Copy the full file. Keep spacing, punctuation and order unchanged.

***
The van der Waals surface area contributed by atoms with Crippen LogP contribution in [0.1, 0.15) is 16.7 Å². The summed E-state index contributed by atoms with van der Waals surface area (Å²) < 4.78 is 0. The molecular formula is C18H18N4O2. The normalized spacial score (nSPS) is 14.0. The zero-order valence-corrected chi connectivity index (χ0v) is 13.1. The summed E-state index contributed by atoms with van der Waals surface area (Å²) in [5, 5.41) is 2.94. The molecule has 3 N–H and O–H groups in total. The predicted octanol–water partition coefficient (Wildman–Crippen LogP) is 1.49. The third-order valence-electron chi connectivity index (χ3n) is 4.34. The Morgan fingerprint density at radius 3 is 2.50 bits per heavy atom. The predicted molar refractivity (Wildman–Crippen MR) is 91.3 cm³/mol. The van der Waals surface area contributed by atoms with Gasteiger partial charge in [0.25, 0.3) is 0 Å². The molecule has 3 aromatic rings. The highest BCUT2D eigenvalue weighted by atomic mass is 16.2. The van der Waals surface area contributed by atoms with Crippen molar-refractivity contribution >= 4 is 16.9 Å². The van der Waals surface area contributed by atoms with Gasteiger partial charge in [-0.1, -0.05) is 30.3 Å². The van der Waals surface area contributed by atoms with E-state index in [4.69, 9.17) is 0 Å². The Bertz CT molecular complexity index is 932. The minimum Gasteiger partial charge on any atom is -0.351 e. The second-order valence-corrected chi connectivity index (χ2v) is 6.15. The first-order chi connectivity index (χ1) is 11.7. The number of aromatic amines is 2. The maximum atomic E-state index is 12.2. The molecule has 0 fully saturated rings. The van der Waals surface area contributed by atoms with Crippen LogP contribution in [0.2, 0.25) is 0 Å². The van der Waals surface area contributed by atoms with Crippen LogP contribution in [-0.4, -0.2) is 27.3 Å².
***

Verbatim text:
The van der Waals surface area contributed by atoms with Crippen LogP contribution in [0.1, 0.15) is 16.7 Å². The summed E-state index contributed by atoms with van der Waals surface area (Å²) < 4.78 is 0. The molecular formula is C18H18N4O2. The normalized spacial score (nSPS) is 14.0. The zero-order valence-corrected chi connectivity index (χ0v) is 13.1. The summed E-state index contributed by atoms with van der Waals surface area (Å²) in [5, 5.41) is 2.94. The molecule has 3 N–H and O–H groups in total. The predicted octanol–water partition coefficient (Wildman–Crippen LogP) is 1.49. The third-order valence-electron chi connectivity index (χ3n) is 4.34. The Morgan fingerprint density at radius 3 is 2.50 bits per heavy atom. The predicted molar refractivity (Wildman–Crippen MR) is 91.3 cm³/mol. The van der Waals surface area contributed by atoms with Gasteiger partial charge in [0.25, 0.3) is 0 Å². The molecule has 3 aromatic rings. The highest BCUT2D eigenvalue weighted by atomic mass is 16.2. The van der Waals surface area contributed by atoms with Crippen molar-refractivity contribution >= 4 is 16.9 Å². The van der Waals surface area contributed by atoms with Gasteiger partial charge in [-0.1, -0.05) is 30.3 Å². The van der Waals surface area contributed by atoms with E-state index in [4.69, 9.17) is 0 Å². The Bertz CT molecular complexity index is 932. The minimum Gasteiger partial charge on any atom is -0.351 e. The second-order valence-corrected chi connectivity index (χ2v) is 6.15. The first-order chi connectivity index (χ1) is 11.7. The number of aromatic amines is 2. The maximum atomic E-state index is 12.2. The molecule has 0 fully saturated rings. The van der Waals surface area contributed by atoms with Crippen LogP contribution in [0.2, 0.25) is 0 Å². The van der Waals surface area contributed by atoms with Crippen LogP contribution in [-0.4, -0.2) is 27.3 Å².